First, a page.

The consequences of Obama’s 35 percent tariff on imported Chinese tires are now starting to become apparent. An Associated Press article yesterday (via Pushing Possibilities) identified a few of the explicit and implicit consequences of the tariff.
Explicit costs include:
Under the government’s new tariff, which went into effect in September, a set of Chinese tires that would have cost $280 now cost nearly $100 more.
Implicit costs include:
Jennifer Stockburger, a tire test engineer for Consumer Reports, says six of the top ten all-season tires recently tested by the magazine were made in China by major manufacturers.
To calculate the true cost of the tariff, Pushing Possibilities conducted a cost-benefit analysis:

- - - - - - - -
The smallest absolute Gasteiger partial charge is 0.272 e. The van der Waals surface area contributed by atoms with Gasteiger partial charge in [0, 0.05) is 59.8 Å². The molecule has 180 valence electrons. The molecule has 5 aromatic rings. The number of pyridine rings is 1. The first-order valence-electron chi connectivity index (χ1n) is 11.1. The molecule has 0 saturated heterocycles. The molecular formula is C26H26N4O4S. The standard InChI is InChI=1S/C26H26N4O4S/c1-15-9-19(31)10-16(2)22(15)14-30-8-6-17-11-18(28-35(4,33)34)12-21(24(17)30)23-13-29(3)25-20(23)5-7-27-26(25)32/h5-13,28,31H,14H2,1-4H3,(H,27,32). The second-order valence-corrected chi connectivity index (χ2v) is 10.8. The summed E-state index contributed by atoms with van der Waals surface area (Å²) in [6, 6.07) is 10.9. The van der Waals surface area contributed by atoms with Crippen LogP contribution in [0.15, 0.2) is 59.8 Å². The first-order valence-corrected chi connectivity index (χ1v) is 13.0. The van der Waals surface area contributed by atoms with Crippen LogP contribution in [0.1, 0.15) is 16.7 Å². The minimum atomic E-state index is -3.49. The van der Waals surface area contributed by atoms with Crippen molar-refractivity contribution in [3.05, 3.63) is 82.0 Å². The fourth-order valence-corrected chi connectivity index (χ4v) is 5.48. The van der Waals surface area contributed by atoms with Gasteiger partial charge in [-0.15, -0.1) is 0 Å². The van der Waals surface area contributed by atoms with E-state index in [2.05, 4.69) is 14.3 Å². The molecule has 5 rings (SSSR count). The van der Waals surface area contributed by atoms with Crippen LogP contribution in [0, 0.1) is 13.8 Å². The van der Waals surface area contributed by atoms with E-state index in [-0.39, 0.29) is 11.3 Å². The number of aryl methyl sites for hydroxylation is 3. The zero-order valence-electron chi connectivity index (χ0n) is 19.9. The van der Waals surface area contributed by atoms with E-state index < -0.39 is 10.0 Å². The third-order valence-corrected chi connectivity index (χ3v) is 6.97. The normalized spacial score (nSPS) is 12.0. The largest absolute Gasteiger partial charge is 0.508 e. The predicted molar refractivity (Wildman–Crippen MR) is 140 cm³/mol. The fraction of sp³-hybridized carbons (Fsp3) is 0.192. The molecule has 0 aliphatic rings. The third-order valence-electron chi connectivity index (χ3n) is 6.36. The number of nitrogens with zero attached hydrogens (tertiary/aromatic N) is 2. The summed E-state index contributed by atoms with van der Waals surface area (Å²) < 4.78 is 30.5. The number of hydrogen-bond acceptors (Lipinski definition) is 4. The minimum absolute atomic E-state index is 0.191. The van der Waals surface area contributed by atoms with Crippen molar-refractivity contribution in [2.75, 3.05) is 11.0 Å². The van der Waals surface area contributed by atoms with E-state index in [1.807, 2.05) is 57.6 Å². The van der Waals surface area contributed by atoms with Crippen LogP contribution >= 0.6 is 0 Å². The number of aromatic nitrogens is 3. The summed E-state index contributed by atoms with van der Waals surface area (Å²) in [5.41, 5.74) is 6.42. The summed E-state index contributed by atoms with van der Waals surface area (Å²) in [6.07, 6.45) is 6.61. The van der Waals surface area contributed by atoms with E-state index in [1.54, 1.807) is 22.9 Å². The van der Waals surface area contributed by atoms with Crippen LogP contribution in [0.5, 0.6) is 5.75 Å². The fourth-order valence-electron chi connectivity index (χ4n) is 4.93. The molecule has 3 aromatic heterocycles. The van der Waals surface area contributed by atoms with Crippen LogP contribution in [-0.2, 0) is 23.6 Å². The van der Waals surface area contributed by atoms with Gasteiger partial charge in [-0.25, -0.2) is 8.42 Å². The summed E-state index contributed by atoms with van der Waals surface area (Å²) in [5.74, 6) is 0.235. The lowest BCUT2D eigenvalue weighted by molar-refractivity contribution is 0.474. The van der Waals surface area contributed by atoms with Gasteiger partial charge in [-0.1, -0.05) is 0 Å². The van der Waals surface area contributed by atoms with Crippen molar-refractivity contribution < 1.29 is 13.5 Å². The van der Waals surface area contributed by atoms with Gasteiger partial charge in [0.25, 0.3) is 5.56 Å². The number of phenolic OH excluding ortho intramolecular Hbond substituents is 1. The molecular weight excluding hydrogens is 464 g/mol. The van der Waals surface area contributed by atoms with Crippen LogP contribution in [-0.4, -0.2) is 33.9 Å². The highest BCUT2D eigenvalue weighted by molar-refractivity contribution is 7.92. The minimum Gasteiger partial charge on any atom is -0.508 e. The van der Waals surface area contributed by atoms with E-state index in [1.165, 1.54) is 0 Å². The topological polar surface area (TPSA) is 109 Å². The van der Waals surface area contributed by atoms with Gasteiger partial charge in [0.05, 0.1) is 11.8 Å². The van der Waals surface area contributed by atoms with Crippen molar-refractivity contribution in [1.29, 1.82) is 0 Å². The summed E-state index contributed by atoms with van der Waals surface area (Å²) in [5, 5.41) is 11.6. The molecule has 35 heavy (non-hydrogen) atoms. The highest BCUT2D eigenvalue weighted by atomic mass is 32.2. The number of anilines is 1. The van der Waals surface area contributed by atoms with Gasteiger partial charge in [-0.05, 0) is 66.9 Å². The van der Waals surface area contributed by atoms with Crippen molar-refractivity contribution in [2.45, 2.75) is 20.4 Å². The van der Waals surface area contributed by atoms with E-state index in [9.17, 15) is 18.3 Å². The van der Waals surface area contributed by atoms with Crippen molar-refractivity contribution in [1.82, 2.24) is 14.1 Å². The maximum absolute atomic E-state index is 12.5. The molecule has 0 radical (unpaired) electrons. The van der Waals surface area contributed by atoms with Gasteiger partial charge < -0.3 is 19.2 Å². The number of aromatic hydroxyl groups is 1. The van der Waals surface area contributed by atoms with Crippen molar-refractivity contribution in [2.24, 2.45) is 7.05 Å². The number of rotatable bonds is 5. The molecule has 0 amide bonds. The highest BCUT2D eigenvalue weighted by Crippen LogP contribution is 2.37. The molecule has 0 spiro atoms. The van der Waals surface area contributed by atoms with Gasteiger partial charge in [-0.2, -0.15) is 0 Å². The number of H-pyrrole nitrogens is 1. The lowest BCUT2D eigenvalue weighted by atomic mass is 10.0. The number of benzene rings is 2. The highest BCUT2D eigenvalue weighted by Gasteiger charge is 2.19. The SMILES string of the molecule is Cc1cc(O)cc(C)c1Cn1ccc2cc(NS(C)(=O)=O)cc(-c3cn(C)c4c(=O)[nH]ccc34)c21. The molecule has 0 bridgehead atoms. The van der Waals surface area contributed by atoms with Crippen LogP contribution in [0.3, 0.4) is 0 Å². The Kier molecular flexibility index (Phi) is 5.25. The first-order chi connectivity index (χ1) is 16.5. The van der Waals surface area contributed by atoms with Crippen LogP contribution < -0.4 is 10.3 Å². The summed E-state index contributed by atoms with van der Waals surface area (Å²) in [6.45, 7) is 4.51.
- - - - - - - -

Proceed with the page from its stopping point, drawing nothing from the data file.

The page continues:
17% of the tire market is made up of Chinese tires. Tire sales for 2008 was around $27 billion, which means that about $4.6 billion is Chinese tires. With an average price of $280 for Chinese tires pre-tariff, the total quantity of Chinese tires sold would amount to 16.4 million. With a $100 price increase, assuming that domestic tire price increases offset the tariff increase, U.S. consumers are expected to lose out on a net savings of over $1.6 billion. And that of course does not take into account the implicit cost of quality loss.
The tariff was expected to stop the loss of employment in the U.S. tire industry. By assuming there would be a benefit of saving 5,000 jobs in the tire industry, even at the median U.S. income, that only amounts to a very large estimate of over $250 million of saved income.
Therefore, Obama’s tire tariff cost the U.S. over $1.35 billion dollars.